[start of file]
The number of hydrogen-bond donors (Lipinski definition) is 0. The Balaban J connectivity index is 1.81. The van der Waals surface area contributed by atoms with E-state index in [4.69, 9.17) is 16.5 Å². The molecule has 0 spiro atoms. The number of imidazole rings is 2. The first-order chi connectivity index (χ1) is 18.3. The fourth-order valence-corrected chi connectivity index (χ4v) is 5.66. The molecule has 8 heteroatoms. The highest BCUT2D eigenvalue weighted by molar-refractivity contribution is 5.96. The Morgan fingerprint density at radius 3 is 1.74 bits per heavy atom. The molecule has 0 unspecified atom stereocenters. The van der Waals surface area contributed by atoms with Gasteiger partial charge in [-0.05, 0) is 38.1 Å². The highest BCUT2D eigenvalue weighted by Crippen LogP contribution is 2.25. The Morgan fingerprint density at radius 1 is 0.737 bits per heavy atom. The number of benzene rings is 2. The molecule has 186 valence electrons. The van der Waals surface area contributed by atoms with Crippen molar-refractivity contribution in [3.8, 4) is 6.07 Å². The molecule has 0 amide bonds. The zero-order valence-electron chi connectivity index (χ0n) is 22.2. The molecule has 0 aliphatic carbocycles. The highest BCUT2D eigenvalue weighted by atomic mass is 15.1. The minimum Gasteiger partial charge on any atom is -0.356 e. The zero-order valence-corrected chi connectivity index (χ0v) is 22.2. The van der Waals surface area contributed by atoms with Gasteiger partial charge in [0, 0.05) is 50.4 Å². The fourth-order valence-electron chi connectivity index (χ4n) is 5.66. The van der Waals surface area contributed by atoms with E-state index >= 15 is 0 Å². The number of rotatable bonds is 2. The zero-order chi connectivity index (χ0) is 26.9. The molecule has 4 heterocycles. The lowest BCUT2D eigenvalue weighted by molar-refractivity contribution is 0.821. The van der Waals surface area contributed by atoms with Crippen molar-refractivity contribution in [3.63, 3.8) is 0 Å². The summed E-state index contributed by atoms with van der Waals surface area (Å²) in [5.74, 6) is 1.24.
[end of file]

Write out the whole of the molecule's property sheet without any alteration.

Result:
The number of hydrogen-bond donors (Lipinski definition) is 0. The Balaban J connectivity index is 1.81. The van der Waals surface area contributed by atoms with E-state index in [4.69, 9.17) is 16.5 Å². The molecule has 0 spiro atoms. The number of imidazole rings is 2. The first-order chi connectivity index (χ1) is 18.3. The fourth-order valence-corrected chi connectivity index (χ4v) is 5.66. The molecule has 8 heteroatoms. The highest BCUT2D eigenvalue weighted by molar-refractivity contribution is 5.96. The Morgan fingerprint density at radius 3 is 1.74 bits per heavy atom. The molecule has 0 unspecified atom stereocenters. The van der Waals surface area contributed by atoms with Gasteiger partial charge in [-0.05, 0) is 38.1 Å². The highest BCUT2D eigenvalue weighted by Crippen LogP contribution is 2.25. The Morgan fingerprint density at radius 1 is 0.737 bits per heavy atom. The number of benzene rings is 2. The molecule has 186 valence electrons. The van der Waals surface area contributed by atoms with Crippen molar-refractivity contribution in [3.8, 4) is 6.07 Å². The molecule has 0 amide bonds. The zero-order valence-electron chi connectivity index (χ0n) is 22.2. The molecule has 0 aliphatic carbocycles. The highest BCUT2D eigenvalue weighted by atomic mass is 15.1. The minimum Gasteiger partial charge on any atom is -0.356 e. The zero-order valence-corrected chi connectivity index (χ0v) is 22.2. The van der Waals surface area contributed by atoms with Gasteiger partial charge in [0, 0.05) is 50.4 Å². The fourth-order valence-electron chi connectivity index (χ4n) is 5.66. The van der Waals surface area contributed by atoms with E-state index >= 15 is 0 Å². The number of rotatable bonds is 2. The zero-order chi connectivity index (χ0) is 26.9. The molecule has 4 heterocycles. The lowest BCUT2D eigenvalue weighted by molar-refractivity contribution is 0.821. The van der Waals surface area contributed by atoms with Crippen molar-refractivity contribution in [3.63, 3.8) is 0 Å². The summed E-state index contributed by atoms with van der Waals surface area (Å²) in [5.74, 6) is 1.24.